Tag Archives: school

The Non-Greeting

The non-greeting is observed as essentially rude. It occurs when the greeter completely ignores human compassion or dignity and immediately dives headlong into a request, opinion or exclamation of how busy they are. Even worse when the greeter is requesting something of the greeted such as work, food, favors or affirmation.

I was excited to read “Greet with the same or render a better greeting: Some translational discourse of Persian-Gulf-Arabic greetings” by one Lafi M Alharbi. It seems that the greeting one chooses to open a conversation with, and the subsequent respond by a greeter, can make a big difference to outcomes.

A few choice quotes: “… ‘greetings not only establish an atmosphere of sociability, they also communicate ideas’ (ibid:334)”. My favorite is that “Failure to fulfill one’s obligatory role during greeting exchange may consequently result in a social disappointment, which may vary from dismay to a more serious breach of social relations and perhaps cause to be in a physical danger as in Tuareg greetings in the Sahara desert (Youssouf et al 1976)” (p. 116). About that Tuareg handshake? The cited 1976 source is lovely. Apparently, the Tuareg traveller always runs the risk, in a greeting, that ” …there is always the danger than an unwary traveler can be suddenly pulled from his camel.”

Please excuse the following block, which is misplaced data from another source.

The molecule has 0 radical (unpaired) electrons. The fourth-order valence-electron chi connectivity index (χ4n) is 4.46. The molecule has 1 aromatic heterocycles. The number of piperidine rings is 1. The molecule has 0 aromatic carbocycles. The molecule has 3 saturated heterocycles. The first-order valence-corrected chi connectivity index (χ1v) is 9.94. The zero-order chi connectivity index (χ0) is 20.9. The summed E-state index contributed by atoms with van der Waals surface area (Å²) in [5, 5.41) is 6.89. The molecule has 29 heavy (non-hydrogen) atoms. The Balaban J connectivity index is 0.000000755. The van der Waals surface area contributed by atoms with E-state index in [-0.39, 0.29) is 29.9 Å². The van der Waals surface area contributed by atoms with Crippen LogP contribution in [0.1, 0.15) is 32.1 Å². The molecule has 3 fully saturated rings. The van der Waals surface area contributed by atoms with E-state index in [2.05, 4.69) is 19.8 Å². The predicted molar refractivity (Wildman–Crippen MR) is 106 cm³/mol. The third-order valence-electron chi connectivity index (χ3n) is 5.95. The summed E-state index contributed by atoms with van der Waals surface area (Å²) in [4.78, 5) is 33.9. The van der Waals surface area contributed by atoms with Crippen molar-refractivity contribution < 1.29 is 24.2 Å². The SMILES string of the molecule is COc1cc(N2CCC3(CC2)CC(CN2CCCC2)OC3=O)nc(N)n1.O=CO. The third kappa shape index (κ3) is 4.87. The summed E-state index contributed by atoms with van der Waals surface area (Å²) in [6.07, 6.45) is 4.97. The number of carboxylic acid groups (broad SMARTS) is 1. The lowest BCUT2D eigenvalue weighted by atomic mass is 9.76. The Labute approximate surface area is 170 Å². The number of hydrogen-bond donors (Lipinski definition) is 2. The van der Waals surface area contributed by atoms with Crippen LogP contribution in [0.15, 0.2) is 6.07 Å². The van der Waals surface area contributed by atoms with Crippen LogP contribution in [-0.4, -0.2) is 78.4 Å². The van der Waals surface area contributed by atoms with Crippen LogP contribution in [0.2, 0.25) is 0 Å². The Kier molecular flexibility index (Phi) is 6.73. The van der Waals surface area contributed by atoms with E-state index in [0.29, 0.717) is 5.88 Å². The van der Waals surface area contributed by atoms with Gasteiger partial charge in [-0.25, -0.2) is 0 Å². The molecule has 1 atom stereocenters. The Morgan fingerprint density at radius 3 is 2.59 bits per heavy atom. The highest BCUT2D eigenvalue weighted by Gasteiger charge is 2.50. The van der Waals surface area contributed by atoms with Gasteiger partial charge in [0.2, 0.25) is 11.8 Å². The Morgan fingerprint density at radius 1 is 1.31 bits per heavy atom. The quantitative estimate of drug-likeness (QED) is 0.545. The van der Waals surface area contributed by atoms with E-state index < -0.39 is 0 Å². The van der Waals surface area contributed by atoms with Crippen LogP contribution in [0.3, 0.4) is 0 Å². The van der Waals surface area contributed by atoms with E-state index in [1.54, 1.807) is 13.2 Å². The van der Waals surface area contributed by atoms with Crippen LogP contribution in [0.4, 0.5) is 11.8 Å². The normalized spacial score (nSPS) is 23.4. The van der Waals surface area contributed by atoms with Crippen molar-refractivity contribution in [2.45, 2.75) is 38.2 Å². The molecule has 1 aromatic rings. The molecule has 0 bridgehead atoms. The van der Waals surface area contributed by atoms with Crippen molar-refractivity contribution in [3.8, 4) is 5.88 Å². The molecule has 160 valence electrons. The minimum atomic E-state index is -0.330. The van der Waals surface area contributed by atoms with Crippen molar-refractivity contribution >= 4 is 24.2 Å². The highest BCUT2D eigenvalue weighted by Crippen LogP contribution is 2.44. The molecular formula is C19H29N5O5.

Yeah, we don’t have to deal with that in the office culture. While non-greeting is not particularly deadly, it is certainly considered rude and-in this layperson’s opinion-may result in serious social disappointment.

Alharbi, L. M., & Al-Ajmi, H. (2008). Greet with the same or render a better greeting: Some translational discourse of Persian-Gulf-Arabic greetings. Iranian Journal of Language Studies (IJLS), 2(1), 115-146. Chicago. Retrieved from here

Youssouf, I. A., Grimshaw, A. D., & Bird, C. S. (1976). greetings in the desert. American Ethnologist, 3(4), 797-824. Retrieved from here

The Run-On

A greeting in which the greeter, or the greeted, speak continuously until interrupted by either (a) the other party or (b) external events.

The run-on bears strong similarity to the overly detailed, except that it may be less so — simply is a run-on dialogue that doesn’t end quickly, because the speaker continues to speak long after the greetings probably should have ended, which would have originally resulted in an appropriate greeting, but isn’t appropriate any longer because it hadn’t ended. So there.

The funny thing about run-on sentences and paragraphs is that they differ by culture, for example, native Spanish speakers tend to produce run-on sentences in their English writing due to the native Spanish speaking and writing convention of simply writing long sentences, which makes (a) awareness and (b) proofreading really important cuando estas ecribiendo in otras lenguas. Sabes?

Simpson, J. M. (2000). Topical structure analysis of academic paragraphs in English and Spanish. Journal of Second Language Writing, 9(3), 293-309. Retrieved from aqui